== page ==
Schiff introduces bill to require agencies report spending at Trump properties

Schiff introduces bill to require agencies report spending at Trump properties
© Stefani Reynolds

House Intelligence Committee Chairman Adam SchiffAdam Bennett SchiffDemocrats struggle to keep up with Trump messaging on coronavirus Trump defends firing of intel watchdog, calling him a 'disgrace' Democrats seize on Trump's firing of intelligence community watchdog MORE (D-Calif.) on Monday introduced legislation that would require federal agencies to report their spending at President TrumpDonald John TrumpOvernight Health Care: US hits 10,000 coronavirus deaths | Trump touts 'friendly' talk with Biden on response | Trump dismisses report on hospital shortages as 'just wrong' | Cuomo sees possible signs of curve flattening in NY We need to be 'One America,' the polling says — and the politicians should listen Barr tells prosecutors to consider coronavirus risk when determining bail: report MORE's businesses.

Schiff's bill would not prohibit federal spending at Trump properties, but mandates that agencies submit a report to the Office of Government Ethics detailing any official expenses at companies owned by Trump. The report would have to be made public within 10 days.

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Democrats had already been investigating whether Trump has been violating the Constitution's Emoluments Clause, which prohibits presidents from accepting money or gifts outside their official salary.

“This president has profited off of the presidency in an unprecedented way,” Schiff said in a statement. “Each time President Trump, accompanied by Secret Service agents, White House staff and other federal officials, makes an official visit to one of his properties, the Trump Organization profits."

The legislation's introduction comes as Democrats are under increasing pressure to move ahead with impeaching Trump in light of a recent intelligence community whistleblower complaint against the president. Trump acknowledged Sunday that he raised corruption accusations against former Vice President Joe BidenJoe BidenOvernight Health Care: US hits 10,000 coronavirus deaths | Trump touts 'friendly' talk with Biden on response | Trump dismisses report on hospital shortages as 'just wrong' | Cuomo sees possible signs of curve flattening in NY We need to be 'One America,' the polling says — and the politicians should listen 16 things to know today about coronavirus MORE during a phone call with Ukraine's leader.

The House Judiciary Committee announced last month that it would broaden its investigation into Trump by looking into his proposal to hold the 2020 Group of Seven (G-7) summit at his Doral resort in Florida.

Also last month, House Foreign Affairs Committee Chairman Eliot EngelEliot Lance EngelHillicon Valley: Facebook reports huge spike in usage during pandemic | Democrats push for mail-in voting funds in coronavirus stimulus | Trump delays deadline to acquire REAL ID Lawmakers urge EU to sanction Putin associate for election interference Democrats press Pompeo to help Americans stranded abroad amid coronavirus MORE (D-N.Y.) instructed his panel's staff to warn foreign governments that spending money at Trump-owned properties may be a violation of the Constitution's Emoluments Clause.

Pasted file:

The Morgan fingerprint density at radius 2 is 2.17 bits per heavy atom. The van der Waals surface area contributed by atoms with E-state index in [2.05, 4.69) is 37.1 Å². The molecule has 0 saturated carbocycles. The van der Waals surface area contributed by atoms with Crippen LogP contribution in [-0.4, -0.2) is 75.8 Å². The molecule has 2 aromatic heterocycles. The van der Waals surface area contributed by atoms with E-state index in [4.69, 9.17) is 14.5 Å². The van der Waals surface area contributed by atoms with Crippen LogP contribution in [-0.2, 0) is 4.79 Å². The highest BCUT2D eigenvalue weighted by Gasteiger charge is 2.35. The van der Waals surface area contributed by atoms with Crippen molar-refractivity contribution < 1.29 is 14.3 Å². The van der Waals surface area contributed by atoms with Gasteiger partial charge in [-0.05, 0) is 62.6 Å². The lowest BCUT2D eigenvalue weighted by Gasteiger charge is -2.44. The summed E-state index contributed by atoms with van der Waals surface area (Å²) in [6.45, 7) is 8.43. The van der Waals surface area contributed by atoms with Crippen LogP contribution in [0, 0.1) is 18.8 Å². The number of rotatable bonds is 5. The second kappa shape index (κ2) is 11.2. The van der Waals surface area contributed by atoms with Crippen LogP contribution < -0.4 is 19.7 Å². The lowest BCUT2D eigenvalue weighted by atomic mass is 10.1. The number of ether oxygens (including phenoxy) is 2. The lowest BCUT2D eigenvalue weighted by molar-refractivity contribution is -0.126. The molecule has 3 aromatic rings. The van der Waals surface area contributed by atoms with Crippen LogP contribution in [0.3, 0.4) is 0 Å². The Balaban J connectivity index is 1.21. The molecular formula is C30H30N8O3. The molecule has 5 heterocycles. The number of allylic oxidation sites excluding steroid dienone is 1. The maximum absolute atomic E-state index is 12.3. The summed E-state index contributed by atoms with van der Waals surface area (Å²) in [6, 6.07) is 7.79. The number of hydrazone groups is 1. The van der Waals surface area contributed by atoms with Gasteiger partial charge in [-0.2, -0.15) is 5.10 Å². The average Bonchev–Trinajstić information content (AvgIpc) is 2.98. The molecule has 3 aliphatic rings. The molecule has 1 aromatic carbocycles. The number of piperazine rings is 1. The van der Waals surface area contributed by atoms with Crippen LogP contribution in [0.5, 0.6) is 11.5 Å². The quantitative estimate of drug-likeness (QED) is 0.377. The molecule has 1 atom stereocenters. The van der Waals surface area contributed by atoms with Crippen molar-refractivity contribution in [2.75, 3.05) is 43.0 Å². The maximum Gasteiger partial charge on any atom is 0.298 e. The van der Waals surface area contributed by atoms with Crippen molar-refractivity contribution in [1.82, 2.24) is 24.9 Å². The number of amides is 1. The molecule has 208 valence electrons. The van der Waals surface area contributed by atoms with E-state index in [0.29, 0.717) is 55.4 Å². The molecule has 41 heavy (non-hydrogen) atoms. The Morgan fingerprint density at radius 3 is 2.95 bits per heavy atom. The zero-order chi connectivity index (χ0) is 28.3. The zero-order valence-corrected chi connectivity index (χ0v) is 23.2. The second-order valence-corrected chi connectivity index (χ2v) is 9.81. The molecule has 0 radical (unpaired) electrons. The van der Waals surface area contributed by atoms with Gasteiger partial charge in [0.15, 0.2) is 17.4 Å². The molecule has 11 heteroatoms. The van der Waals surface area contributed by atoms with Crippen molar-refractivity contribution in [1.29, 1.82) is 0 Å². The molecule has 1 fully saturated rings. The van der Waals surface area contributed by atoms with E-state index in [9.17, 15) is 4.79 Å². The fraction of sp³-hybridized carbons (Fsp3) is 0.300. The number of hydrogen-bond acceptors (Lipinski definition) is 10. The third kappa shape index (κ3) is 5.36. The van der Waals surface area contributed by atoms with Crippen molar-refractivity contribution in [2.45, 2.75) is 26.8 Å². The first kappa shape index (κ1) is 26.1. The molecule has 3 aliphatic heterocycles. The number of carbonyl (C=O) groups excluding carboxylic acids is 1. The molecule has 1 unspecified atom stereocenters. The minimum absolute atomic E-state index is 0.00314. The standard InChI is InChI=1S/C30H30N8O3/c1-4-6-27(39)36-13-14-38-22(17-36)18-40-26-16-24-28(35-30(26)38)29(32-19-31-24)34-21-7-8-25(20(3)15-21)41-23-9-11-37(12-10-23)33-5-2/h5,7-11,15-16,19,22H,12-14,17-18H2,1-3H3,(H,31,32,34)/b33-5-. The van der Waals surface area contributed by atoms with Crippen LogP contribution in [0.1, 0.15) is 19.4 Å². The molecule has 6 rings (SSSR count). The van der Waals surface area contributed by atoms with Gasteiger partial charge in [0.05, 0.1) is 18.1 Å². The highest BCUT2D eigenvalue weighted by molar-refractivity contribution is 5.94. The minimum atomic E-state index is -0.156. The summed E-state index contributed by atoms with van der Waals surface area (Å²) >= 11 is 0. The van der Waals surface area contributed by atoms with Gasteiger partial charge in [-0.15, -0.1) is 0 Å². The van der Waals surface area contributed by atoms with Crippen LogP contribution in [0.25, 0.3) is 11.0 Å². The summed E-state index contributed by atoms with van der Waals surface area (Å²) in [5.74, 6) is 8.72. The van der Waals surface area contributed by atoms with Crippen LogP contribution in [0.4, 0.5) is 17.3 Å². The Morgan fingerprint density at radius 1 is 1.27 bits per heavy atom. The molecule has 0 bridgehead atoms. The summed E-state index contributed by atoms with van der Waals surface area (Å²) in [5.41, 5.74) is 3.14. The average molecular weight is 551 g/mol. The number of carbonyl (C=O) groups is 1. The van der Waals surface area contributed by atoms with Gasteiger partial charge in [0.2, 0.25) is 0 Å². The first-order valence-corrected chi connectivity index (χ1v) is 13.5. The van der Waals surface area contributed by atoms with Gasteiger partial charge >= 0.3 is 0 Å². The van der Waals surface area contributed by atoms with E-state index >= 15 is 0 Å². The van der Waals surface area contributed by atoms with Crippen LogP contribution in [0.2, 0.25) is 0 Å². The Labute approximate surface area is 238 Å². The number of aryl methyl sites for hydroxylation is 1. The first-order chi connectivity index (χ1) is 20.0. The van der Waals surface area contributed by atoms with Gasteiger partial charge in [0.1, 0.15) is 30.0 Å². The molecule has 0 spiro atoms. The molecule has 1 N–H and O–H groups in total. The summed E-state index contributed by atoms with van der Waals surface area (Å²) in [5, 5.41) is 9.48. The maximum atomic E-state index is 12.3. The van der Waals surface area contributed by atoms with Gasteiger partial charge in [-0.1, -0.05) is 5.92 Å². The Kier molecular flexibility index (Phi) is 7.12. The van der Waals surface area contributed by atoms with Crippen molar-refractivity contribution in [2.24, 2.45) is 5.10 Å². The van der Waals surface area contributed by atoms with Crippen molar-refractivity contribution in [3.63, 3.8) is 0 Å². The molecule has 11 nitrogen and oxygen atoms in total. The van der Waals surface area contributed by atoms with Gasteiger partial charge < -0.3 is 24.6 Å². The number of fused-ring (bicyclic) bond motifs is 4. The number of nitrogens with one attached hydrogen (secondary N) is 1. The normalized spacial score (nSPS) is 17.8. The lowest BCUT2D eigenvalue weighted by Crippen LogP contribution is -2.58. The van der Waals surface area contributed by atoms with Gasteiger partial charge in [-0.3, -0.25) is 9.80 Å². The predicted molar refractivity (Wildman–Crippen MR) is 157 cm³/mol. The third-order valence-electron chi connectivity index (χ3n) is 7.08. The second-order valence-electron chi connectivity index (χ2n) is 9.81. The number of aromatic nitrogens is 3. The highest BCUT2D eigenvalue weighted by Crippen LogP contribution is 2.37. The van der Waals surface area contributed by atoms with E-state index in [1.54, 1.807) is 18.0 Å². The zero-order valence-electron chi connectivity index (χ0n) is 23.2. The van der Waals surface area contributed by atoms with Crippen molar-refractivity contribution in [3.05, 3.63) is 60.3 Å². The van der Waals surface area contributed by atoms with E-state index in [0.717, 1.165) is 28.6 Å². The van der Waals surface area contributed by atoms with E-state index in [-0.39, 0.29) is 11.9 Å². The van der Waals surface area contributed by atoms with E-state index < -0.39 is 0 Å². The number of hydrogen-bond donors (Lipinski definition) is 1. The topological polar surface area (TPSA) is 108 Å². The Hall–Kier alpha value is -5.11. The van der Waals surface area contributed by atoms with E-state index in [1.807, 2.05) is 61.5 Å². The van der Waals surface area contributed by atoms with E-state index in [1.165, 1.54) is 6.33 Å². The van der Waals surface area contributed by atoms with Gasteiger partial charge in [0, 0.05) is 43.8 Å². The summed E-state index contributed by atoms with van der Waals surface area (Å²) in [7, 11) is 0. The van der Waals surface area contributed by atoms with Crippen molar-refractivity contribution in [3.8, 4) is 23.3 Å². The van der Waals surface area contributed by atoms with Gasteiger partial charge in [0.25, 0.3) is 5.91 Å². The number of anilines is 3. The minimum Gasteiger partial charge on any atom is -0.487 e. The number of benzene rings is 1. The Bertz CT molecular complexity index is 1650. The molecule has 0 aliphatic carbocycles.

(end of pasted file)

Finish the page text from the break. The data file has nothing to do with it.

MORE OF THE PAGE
Trump handed off daily operations to his two adult sons, Donald Trump Jr.Donald (Don) John TrumpTwitter says coronavirus disinformation spread by Chinese officials does not violate rules Former lawyer for trophy hunting group joins Trump administration A rarely used fine could limit the spread of the coronavirus to the United States MORE and Eric TrumpEric Frederick TrumpTrump company seeking to delay some payments amid coronavirus: report Trump Jr. challenges Hunter Biden to debate him over who has benefited most off their fathers' time in office Warren makes surprise appearance on 'Saturday Night Live' after dropping out of 2020 race MORE, upon becoming president, but retains ownership of his businesses.

A June report by The Washington Post showed that Trump's trips to his properties since becoming president have brought his businesses at least $1.6 million from the federal government and GOP campaigns. But that estimate is likely much higher by now, given that the records at the time dated to only the first half of 2017.

House Democrats have also passed multiple government spending bills this year with provisions to ban federal spending at Trump-owned properties all around the world. Those provisions are unlikely to become law, however, given probable GOP opposition in the Senate.

Trump insisted that he was not trying to boost his own business by suggesting his Doral resort as the next location for the G-7 summit.

"With Doral, we have a series of magnificent buildings, we call them bungalows, they each hold from 50 to 70 very luxurious rooms with magnificent views. We have incredible conference rooms, incredible restaurants, it's like, such a natural," Trump said. "Each country can have their own villa or their own bungalow, and they have a lot of units in them, so I think it just works out well."